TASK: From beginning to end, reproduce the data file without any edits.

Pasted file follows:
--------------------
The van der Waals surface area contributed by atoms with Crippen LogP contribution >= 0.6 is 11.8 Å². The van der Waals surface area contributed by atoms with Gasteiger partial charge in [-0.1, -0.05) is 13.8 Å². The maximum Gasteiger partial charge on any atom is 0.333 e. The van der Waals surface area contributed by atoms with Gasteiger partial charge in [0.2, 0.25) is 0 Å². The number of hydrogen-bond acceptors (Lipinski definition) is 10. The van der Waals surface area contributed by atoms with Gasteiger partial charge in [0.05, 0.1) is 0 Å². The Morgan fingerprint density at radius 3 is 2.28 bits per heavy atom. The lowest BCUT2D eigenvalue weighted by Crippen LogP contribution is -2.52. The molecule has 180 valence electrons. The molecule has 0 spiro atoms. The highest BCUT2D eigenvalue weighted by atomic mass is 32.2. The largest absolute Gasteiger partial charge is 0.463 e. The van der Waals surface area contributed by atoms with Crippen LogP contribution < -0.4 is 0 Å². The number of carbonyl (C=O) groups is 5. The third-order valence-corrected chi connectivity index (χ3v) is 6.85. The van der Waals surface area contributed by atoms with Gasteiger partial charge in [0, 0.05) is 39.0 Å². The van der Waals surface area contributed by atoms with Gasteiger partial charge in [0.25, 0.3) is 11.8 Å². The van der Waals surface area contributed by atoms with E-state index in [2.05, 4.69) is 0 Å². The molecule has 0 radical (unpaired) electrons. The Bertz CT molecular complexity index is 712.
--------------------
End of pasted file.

The van der Waals surface area contributed by atoms with Crippen LogP contribution >= 0.6 is 11.8 Å². The van der Waals surface area contributed by atoms with Gasteiger partial charge in [-0.1, -0.05) is 13.8 Å². The maximum Gasteiger partial charge on any atom is 0.333 e. The van der Waals surface area contributed by atoms with Gasteiger partial charge in [0.2, 0.25) is 0 Å². The number of hydrogen-bond acceptors (Lipinski definition) is 10. The van der Waals surface area contributed by atoms with Gasteiger partial charge in [0.05, 0.1) is 0 Å². The Morgan fingerprint density at radius 3 is 2.28 bits per heavy atom. The lowest BCUT2D eigenvalue weighted by Crippen LogP contribution is -2.52. The molecule has 180 valence electrons. The molecule has 0 spiro atoms. The highest BCUT2D eigenvalue weighted by atomic mass is 32.2. The largest absolute Gasteiger partial charge is 0.463 e. The van der Waals surface area contributed by atoms with Crippen LogP contribution < -0.4 is 0 Å². The number of carbonyl (C=O) groups is 5. The third-order valence-corrected chi connectivity index (χ3v) is 6.85. The van der Waals surface area contributed by atoms with Gasteiger partial charge in [0, 0.05) is 39.0 Å². The van der Waals surface area contributed by atoms with Gasteiger partial charge in [0.25, 0.3) is 11.8 Å². The van der Waals surface area contributed by atoms with E-state index in [2.05, 4.69) is 0 Å². The molecule has 0 radical (unpaired) electrons. The Bertz CT molecular complexity index is 712.